“While they were listening to this, he went on to tell them a parable, because he was near Jerusalem and the people thought that the kingdom of God was going to appear at once. 12 He said: “A man of noble birth went to a distant country to have himself appointed king and then to return. 13 So he called ten of his servants and gave them ten minas.[a] ‘Put this money to work,’ he said, ‘until I come back.’
14 “But his subjects hated him and sent a delegation after him to say, ‘We don’t want this man to be our king.’
15 “He was made king, however, and returned home. Then he sent for the servants to whom he had given the money, in order to find out what they had gained with it.
16 “The first one came and said, ‘Sir, your mina has earned ten more.’
17 “‘Well done, my good servant!’ his master replied. ‘Because you have been trustworthy in a very small matter, take charge of ten cities.’
18 “The second came and said, ‘Sir, your mina has earned five more.’
19 “His master answered, ‘You take charge of five cities.’
20 “Then another servant came and said, ‘Sir, here is your mina; I have kept it laid away in a piece of cloth. 21 I was afraid of you, because you are a hard man. You take out what you did not put in and reap what you did not sow.’
22 “His master replied, ‘I will judge you by your own words, you wicked servant! You knew, did you, that I am a hard man, taking out what I did not put in, and reaping what I did not sow? 23 Why then didn’t you put my money on deposit, so that when I came back, I could have collected it with interest?’
24 “Then he said to those standing by, ‘Take his mina away from him and give it to the one who has ten minas.’
25 “‘Sir,’ they said, ‘he already has ten!’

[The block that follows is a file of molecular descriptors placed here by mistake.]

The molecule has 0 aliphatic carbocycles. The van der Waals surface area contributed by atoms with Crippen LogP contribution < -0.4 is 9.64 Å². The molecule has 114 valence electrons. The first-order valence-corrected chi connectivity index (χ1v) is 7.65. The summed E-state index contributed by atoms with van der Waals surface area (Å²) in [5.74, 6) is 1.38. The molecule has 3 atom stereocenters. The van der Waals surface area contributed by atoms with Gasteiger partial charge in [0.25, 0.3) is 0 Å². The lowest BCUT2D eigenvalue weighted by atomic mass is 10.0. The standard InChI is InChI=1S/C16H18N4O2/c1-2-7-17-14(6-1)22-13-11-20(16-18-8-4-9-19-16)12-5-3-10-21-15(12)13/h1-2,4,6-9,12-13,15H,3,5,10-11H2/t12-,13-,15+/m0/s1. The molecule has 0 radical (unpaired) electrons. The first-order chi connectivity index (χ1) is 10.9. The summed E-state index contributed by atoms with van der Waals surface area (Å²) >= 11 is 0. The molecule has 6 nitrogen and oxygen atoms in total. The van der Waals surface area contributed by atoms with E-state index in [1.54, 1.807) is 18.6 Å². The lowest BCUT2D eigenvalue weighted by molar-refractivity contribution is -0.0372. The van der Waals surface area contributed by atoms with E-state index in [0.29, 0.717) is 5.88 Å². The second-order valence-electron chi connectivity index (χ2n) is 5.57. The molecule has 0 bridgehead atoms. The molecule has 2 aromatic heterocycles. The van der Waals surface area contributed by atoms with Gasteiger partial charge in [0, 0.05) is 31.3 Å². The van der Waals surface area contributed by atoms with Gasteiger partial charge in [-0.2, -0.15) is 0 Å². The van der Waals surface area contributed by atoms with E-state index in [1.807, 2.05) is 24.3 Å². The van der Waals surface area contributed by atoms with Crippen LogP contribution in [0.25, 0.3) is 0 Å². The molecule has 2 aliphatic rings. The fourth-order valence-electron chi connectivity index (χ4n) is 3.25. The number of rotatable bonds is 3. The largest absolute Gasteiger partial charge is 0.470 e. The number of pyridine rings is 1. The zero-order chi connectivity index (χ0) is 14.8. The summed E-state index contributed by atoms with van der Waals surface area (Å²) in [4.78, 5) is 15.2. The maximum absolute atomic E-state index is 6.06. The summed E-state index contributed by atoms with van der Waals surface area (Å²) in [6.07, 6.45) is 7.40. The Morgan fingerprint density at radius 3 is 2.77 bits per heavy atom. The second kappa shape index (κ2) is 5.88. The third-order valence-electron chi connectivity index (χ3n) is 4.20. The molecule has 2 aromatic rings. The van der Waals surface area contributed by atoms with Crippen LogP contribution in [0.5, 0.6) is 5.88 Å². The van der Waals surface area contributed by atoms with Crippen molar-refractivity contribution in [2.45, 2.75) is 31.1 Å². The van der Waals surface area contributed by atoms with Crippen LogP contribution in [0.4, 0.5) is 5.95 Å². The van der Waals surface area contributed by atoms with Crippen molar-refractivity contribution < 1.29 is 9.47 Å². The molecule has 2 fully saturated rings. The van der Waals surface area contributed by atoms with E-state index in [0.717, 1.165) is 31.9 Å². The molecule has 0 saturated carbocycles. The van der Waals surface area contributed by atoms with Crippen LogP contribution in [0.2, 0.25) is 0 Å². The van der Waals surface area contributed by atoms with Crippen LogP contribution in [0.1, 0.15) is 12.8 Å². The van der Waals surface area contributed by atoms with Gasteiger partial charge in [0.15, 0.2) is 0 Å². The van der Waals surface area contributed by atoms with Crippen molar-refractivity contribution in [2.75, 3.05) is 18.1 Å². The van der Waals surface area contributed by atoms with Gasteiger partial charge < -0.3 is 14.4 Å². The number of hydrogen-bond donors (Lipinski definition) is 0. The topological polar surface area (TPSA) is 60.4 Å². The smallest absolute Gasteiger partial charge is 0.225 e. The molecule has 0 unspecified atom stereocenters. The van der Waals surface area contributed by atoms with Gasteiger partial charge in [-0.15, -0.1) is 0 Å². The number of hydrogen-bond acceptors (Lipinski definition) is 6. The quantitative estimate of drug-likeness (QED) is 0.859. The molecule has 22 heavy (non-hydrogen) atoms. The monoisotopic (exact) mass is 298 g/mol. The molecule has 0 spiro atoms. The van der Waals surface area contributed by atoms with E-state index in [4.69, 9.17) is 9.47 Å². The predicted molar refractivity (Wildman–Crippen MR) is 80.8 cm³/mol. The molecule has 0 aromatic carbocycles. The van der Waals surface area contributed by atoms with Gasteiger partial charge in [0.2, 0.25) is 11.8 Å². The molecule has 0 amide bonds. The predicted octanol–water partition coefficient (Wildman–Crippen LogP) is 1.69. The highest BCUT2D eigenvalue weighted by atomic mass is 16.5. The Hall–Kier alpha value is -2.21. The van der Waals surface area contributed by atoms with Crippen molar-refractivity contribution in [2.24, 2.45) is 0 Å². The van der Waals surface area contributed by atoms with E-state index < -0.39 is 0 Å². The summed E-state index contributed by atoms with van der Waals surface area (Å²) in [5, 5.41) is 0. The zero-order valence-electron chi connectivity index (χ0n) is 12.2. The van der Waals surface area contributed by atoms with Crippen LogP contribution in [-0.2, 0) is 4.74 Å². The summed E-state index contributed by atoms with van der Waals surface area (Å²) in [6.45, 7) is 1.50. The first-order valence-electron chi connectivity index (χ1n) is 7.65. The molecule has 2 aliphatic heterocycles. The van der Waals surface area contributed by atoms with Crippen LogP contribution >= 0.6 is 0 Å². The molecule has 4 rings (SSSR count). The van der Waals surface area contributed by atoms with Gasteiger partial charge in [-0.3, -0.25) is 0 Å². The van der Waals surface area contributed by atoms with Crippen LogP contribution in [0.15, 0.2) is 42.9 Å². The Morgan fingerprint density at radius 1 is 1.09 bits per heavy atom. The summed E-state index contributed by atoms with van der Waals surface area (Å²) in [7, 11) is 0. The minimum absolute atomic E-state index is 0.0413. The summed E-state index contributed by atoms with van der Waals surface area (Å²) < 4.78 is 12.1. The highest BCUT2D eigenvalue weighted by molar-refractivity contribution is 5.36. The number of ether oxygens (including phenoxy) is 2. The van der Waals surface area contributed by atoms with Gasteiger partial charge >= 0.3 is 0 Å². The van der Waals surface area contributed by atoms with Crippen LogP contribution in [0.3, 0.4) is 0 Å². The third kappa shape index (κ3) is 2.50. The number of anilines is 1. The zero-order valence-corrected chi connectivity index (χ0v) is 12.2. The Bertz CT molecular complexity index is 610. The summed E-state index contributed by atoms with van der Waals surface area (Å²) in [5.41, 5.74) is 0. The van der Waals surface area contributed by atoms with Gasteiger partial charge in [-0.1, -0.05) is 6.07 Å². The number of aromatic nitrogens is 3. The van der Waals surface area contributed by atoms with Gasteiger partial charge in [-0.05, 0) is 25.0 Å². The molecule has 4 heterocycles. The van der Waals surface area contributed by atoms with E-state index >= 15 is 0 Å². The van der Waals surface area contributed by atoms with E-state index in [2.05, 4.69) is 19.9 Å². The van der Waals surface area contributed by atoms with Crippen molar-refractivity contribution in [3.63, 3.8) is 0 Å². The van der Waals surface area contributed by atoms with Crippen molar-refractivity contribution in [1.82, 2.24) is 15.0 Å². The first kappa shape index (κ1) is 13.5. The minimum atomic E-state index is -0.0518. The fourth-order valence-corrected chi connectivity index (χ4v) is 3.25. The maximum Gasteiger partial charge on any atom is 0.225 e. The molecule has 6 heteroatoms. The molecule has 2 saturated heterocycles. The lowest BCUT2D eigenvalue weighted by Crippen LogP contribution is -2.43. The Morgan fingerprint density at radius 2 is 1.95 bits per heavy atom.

26 “He replied, ‘I tell you that to everyone who has, more will be given, but as for the one who has nothing, even what they have will be taken away. 27 But those enemies of mine who did not want me to be king over them—bring them here and kill them in front of me.’”
Jesus used this story or parable to talk about some pretty heavy things; things that would soon take place, and also things that will take place in the future. – The parable makes reference to Him being rejected by His people. – It makes reference to Him leaving and becoming the King (of kings) – It also refers to His ultimate return and the duty of His servants during His absence. For us that’s now. – The parable also speaks of how He will judge His servants and reward them for their diligence or for being lazy or even being His enemy. – It speaks of the destruction of those who opposed Him.
In the parable: – The man of noble birth who was leaving represents Jesus – The distant country represents Heaven – The place he’d return to where his servants were, is earth itself – After Jesus ascended into heaven He was pronounced the King of Kings by the Father.
In Daniel 7:13-14 it says ““In my vision at night I looked, and there before me was one like a son of man, coming with the clouds of heaven. He approached the Ancient of Days and was led into his presence. 14 He was given authority, glory and sovereign power; all nations and peoples of every language worshiped him. His dominion is an everlasting dominion that will not pass away, and his kingdom is one that will never be destroyed.”
In Hebrew 1:3-9 it says, “The Son is the radiance of God’s glory and the exact representation of his being, sustaining all things by his powerful word. After he had provided purification for sins, he sat down at the right hand of the Majesty in heaven. 4 So he became as much superior to the angels as the name He has inherited is superior to theirs. 5 For to which of the angels did God ever say, “You are my Son; today I have become your Father”? Or again “I will be his Father, and he will be my Son”? 6 And again, when God brings his firstborn into the world, he says, “Let all God’s angels worship him.” 7 In speaking of the angels he says, “He makes his angels spirits, and his servants flames of fire.” 8 But about the Son he says, “Your throne, O God, will last for ever and ever; a scepter of justice will be the scepter of your kingdom. 9 You have loved righteousness and hated wickedness; therefore God, your God, has set you above your companions by anointing you with the oil of joy.”